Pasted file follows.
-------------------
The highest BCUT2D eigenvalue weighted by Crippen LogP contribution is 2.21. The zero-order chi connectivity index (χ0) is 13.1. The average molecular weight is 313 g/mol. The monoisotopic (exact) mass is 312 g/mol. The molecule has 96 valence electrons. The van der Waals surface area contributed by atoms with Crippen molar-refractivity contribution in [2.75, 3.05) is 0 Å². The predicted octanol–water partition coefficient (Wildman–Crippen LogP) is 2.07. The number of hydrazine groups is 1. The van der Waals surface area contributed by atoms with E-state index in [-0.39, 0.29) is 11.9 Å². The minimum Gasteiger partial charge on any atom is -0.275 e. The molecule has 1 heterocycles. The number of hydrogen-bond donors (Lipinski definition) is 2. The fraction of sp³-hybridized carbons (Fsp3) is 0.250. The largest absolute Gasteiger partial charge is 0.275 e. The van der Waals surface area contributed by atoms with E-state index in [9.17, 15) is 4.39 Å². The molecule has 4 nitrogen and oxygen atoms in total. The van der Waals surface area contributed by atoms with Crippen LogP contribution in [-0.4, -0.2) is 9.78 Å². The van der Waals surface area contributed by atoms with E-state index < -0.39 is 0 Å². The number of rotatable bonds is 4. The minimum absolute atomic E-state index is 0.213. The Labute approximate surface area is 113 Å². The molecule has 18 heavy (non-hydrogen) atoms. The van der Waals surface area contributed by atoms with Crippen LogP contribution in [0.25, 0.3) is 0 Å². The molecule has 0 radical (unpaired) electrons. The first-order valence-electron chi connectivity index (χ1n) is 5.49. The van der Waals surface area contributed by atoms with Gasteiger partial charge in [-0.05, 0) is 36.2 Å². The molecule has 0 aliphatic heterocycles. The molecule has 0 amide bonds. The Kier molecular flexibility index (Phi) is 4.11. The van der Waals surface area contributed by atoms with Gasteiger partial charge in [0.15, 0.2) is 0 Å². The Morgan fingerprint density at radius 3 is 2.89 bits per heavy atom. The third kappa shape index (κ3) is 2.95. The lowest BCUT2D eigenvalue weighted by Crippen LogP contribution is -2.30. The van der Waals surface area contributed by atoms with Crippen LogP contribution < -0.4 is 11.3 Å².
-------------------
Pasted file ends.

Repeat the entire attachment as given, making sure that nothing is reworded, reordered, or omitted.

The highest BCUT2D eigenvalue weighted by Crippen LogP contribution is 2.21. The zero-order chi connectivity index (χ0) is 13.1. The average molecular weight is 313 g/mol. The monoisotopic (exact) mass is 312 g/mol. The molecule has 96 valence electrons. The van der Waals surface area contributed by atoms with Crippen molar-refractivity contribution in [2.75, 3.05) is 0 Å². The predicted octanol–water partition coefficient (Wildman–Crippen LogP) is 2.07. The number of hydrazine groups is 1. The van der Waals surface area contributed by atoms with E-state index in [-0.39, 0.29) is 11.9 Å². The minimum Gasteiger partial charge on any atom is -0.275 e. The molecule has 1 heterocycles. The number of hydrogen-bond donors (Lipinski definition) is 2. The fraction of sp³-hybridized carbons (Fsp3) is 0.250. The largest absolute Gasteiger partial charge is 0.275 e. The van der Waals surface area contributed by atoms with E-state index in [9.17, 15) is 4.39 Å². The molecule has 4 nitrogen and oxygen atoms in total. The van der Waals surface area contributed by atoms with Crippen LogP contribution in [-0.4, -0.2) is 9.78 Å². The van der Waals surface area contributed by atoms with E-state index < -0.39 is 0 Å². The number of rotatable bonds is 4. The minimum absolute atomic E-state index is 0.213. The Labute approximate surface area is 113 Å². The molecule has 18 heavy (non-hydrogen) atoms. The van der Waals surface area contributed by atoms with Crippen LogP contribution in [0.25, 0.3) is 0 Å². The molecule has 0 radical (unpaired) electrons. The first-order valence-electron chi connectivity index (χ1n) is 5.49. The van der Waals surface area contributed by atoms with Gasteiger partial charge in [-0.05, 0) is 36.2 Å². The molecule has 0 aliphatic heterocycles. The molecule has 0 amide bonds. The Kier molecular flexibility index (Phi) is 4.11. The van der Waals surface area contributed by atoms with Gasteiger partial charge in [0.15, 0.2) is 0 Å². The Morgan fingerprint density at radius 3 is 2.89 bits per heavy atom. The third kappa shape index (κ3) is 2.95. The lowest BCUT2D eigenvalue weighted by Crippen LogP contribution is -2.30. The van der Waals surface area contributed by atoms with Crippen LogP contribution < -0.4 is 11.3 Å².